This is a disingenuous documentary that has a noble cause: it’s nominally about the sixth mass extinction threatening Earth’s biodiversity. It shoots itself in the foot, though, by doubling up as a polemic in favour of zoos, and their part in directing species conservation. (It is produced by animal welfare charity American Humane.) Many of the points it makes, sagely narrated by Helen Mirren, are impossible to argue with, and important correctives amid current heated questioning about whether zoos should exist at all. But they’re made in such a one-sided and nakedly emotive way that Escape from Extinction borders on propaganda.

An initial statistics blitzkrieg leaves us in no doubt about the scale of the present crisis: one-eighth of the planet’s 8 million species are in danger of disappearing. But the protesters lined up outside zoo gates are often misguided and misinformed, the film’s many conservation interviewees argue. Take the case of the much-maligned SeaWorld: it provides invaluable cetacean research not possible in the wild, and freeing orcas raised in captivity is usually not to the benefit of the animals. Elsewhere, the film racks up numerous examples of where zoos are not only sites of learning but havens for repopulating species that wouldn’t otherwise have survived: the grey wolf, the black-footed ferret, the whooping crane, the kakapo.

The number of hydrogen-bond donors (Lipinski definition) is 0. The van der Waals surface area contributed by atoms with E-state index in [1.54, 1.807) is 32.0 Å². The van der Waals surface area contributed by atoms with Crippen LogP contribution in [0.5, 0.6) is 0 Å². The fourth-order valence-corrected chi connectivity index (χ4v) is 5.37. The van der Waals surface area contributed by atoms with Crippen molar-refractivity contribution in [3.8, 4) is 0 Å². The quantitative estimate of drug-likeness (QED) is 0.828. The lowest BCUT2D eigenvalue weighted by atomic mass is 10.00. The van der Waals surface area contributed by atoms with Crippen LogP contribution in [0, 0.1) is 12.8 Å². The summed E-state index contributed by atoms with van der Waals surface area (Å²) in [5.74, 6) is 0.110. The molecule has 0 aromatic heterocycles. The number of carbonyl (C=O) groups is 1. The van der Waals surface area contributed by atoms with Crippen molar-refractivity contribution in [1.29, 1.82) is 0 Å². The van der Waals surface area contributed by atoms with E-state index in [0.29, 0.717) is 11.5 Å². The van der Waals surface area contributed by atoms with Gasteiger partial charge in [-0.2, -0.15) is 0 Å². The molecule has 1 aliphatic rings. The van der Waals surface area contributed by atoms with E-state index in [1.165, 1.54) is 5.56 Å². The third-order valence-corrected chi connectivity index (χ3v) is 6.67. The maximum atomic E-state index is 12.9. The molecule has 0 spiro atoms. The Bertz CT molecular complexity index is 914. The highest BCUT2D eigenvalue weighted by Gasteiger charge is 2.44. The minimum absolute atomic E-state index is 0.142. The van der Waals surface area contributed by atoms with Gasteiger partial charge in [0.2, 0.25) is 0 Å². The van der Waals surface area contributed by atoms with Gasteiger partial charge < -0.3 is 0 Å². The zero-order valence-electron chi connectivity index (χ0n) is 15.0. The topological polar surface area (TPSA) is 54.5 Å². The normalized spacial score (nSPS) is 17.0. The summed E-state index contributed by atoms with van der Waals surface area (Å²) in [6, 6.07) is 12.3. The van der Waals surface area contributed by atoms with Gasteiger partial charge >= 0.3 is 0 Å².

Fair enough. But Escape from Extinction is so hellbent on forcing its case, it feels hard to trust. It doesn’t engage on what conditions “accredited zoos” must meet, or enter into discussion with animal rights activists with legitimate concerns about the lives of animals in captivity (a word the film pettily quibbles with). In a segment about sharks, it criticises their demonising portrayal in films such as Jaws and TV shows such as Discovery Channel’s Shark Week, then uses the same sensationalist editing to tar zoo protesters (with non-stop orchestral cheerleading for any zoo success story). Possible mass extinction may well justify the zoos-as-arks argument, but this means broaching complex questions about man’s relationship with nature that this film does not have time to answer. Already in the grip of this crisis, animals – and us – deserve better than this partial survey.

Escape from Extinction is in cinemas from 17 September.

The Guardian


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